In this study, a mean bone thickness of 1.81 mm at PL0 and 1.97 mm at PL2 in the control group and 2.21 mm at PL0 and 2.26 mm at PL2 in the test group was present facial to the implants at the definitive prosthesis connection period. These results suggest that sufficient bone thickness could be acquired with immediate implant placement and delayed provisionalization in both groups . However, in the control group, TW decreased significantly from T0 to T1 at PL0 because of the decrease in BW. The soft tissue thickness (GW) in the control group remained stable following immediate placement, leading to the assumption that mucosal contour loss is mostly related to underlying facial hard tissue resorption. However, in the test group, the decrease in BW was compensated for by the increase in GW gained by CTG, resulting in a significant increase in TW at both PL0 and PL2.
The soft tissue thickness increased significantly with CTG; the mean soft tissue gain was 1.37 mm at PL0 and 1.20 mm at PL2. Previous studies have shown that the thickness of the palatal mucosa of Asians is 2.0 to 3.7 mm, and CTG results in a soft tissue thickness increase of 0.92–1.40 mm as measured with an endodontic needle or ultrasonic device [22,23,24]. The results obtained from this study are also in line with the previous reports.
Numerous reports have described the superiority and inferiority of immediate implant placement. Multiple studies have shown that immediate implant placement can lead to facial mucosal recessions [25, 26]. On the other hand, placing an implant simultaneously as tooth extraction allows a decrease in the number of surgical procedures and treatment time and minimizes bone and soft tissue resorption after tooth extraction and maintains the preoperative mucosal contour [2, 3]. Postoperative bone resorption is suppressed by combining bone augmentation with immediate implant placement . In the present study, GBR was conducted in all patients simultaneously as immediate implant placement using deproteinized bovine bone mineral (DBBM) granules and resorbable membranes to achieve contour augmentation and prevent bone resorption. Although DBBM granules have a low substitution rate and were used to fill the implant-socket gap to help maintain the dimensions of the facial wall, a mean of 0.49 mm of horizontal hard tissue resorption at PL0 was observed. This result is probably due to the resorption of the original facial bundle bone along with tooth extraction. Particularly in the maxillary anterior region, where the initial facial bone thickness is thin, and most of it is composed of bundle bones attached to the natural tooth through the periodontal ligament. It has been reported that facial bone thickness is less than 1.0mm in most cases and even 0.5mm or less in half of the sites . Therefore, bone resorption is likely to occur after tooth extraction within a few weeks [6, 29]. In the present study, the initial bone width facially to the implant was 0.61mm, suggesting that most original facial bones must have been resorbed during 1 year of follow-up. This result could mean that the newly augmented bone functioned as a new facial plate.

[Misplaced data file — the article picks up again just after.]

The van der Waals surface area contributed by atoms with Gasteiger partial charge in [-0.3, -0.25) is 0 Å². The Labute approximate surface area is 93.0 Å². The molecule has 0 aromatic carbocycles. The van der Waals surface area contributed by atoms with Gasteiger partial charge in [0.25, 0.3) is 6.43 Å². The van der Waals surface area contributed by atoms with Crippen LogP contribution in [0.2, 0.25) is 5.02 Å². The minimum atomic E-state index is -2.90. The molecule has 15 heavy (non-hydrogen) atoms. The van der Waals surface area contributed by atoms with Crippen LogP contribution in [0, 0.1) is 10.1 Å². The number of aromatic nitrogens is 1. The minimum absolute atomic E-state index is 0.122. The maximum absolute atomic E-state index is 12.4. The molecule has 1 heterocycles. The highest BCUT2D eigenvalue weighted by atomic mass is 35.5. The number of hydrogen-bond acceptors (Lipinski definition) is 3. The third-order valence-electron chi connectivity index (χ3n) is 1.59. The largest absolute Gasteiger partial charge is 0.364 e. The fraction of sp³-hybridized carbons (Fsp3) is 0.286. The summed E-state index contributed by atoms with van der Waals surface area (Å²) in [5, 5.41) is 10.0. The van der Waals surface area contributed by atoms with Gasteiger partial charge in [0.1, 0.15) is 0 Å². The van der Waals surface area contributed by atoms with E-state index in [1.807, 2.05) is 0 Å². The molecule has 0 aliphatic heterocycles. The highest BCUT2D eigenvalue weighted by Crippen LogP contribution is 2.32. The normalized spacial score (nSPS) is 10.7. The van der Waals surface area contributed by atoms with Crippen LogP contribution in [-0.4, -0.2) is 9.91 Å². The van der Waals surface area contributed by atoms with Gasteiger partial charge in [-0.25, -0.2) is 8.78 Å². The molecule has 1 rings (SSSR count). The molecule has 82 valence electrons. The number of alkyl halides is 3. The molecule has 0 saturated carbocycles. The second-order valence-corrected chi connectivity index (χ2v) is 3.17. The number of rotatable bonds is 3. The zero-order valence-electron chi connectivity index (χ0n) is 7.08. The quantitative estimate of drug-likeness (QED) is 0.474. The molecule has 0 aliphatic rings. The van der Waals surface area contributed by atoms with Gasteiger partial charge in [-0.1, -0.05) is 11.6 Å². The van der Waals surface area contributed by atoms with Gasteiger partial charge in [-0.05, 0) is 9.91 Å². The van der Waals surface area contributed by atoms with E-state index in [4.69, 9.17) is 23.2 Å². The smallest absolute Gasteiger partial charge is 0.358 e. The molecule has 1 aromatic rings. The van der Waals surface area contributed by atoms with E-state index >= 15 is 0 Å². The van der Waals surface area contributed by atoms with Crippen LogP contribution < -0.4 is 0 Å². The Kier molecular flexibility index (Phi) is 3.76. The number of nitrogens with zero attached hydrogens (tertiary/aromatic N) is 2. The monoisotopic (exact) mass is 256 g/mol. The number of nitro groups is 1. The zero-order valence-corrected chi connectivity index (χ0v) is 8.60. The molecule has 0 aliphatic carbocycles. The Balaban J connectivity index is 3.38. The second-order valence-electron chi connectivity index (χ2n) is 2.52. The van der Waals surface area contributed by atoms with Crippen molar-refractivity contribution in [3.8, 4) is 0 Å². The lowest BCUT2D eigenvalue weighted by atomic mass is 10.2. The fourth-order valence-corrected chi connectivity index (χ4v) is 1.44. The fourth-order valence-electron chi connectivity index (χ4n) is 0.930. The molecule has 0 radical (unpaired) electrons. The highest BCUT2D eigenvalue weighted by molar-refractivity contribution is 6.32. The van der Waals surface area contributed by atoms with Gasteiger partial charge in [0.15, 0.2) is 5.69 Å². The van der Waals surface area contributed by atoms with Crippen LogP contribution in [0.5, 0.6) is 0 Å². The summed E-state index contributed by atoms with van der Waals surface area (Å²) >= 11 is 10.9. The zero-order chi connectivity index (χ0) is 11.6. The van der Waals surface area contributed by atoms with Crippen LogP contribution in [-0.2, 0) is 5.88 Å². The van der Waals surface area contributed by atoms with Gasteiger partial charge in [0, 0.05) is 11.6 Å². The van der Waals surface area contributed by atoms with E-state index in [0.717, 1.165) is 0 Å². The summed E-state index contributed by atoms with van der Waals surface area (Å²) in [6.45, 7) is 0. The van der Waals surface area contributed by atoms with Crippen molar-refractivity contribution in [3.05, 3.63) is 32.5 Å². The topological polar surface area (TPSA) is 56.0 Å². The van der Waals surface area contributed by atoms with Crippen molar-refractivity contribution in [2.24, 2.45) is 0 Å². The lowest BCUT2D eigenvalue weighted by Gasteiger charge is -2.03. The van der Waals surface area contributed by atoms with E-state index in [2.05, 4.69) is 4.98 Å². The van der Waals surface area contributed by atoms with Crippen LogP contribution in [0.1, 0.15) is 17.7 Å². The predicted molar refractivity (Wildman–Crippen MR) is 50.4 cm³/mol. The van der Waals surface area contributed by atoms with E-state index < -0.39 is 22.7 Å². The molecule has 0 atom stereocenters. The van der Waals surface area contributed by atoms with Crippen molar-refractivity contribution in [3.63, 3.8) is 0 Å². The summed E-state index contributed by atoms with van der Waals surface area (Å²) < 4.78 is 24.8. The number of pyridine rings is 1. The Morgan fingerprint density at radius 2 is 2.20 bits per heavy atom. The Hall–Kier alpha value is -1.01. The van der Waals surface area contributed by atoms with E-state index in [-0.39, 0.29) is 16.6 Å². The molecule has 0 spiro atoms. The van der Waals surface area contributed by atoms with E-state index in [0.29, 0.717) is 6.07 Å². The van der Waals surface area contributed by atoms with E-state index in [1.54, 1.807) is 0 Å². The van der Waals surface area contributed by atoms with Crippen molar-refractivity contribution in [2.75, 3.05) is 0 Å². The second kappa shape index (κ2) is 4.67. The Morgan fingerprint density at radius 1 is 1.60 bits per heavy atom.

A previous study showed that immediate implant placement is contraindicated if there is a dehiscence bone defect facially to the implant . Otherwise, preoperative labial bony defects can be reconstructed by simultaneous bone augmentation even if a dehiscence bone defect is present at implant placement [27, 30, 31]. In the present study, patients who had a labial bony defect mesiodistally greater than the implant diameter or vertically more than 4mm from the implant platform level were excluded.
The influence of the implant–socket gap size or the initial facial bone thickness in the case of immediate implant placement is contentious. Chen et al. and Chappuis et al. have reported that sites with thinner post-extraction facial bone underwent significantly more bone resorption than sites with thicker facial bone [32, 33]. The initial bone width facially to the implant is consistent with past reports that facial bone thickness is less than 1.0mm in most cases . Chen also has reported that if the gap width of the extraction socket is 2 mm or less, the interior of the gap will be filled with new bone . In the present study, the horizontal implant-socket gap size was 1.89mm. This result suggests that implants were placed in an ideal position that could keep the proper size of implant-socket gap. Under this criterion, sufficient bone thickness of approximately 2.0mm could be acquired by immediate implant placement with simultaneous GBR facially to the implant during a 1-year follow-up period.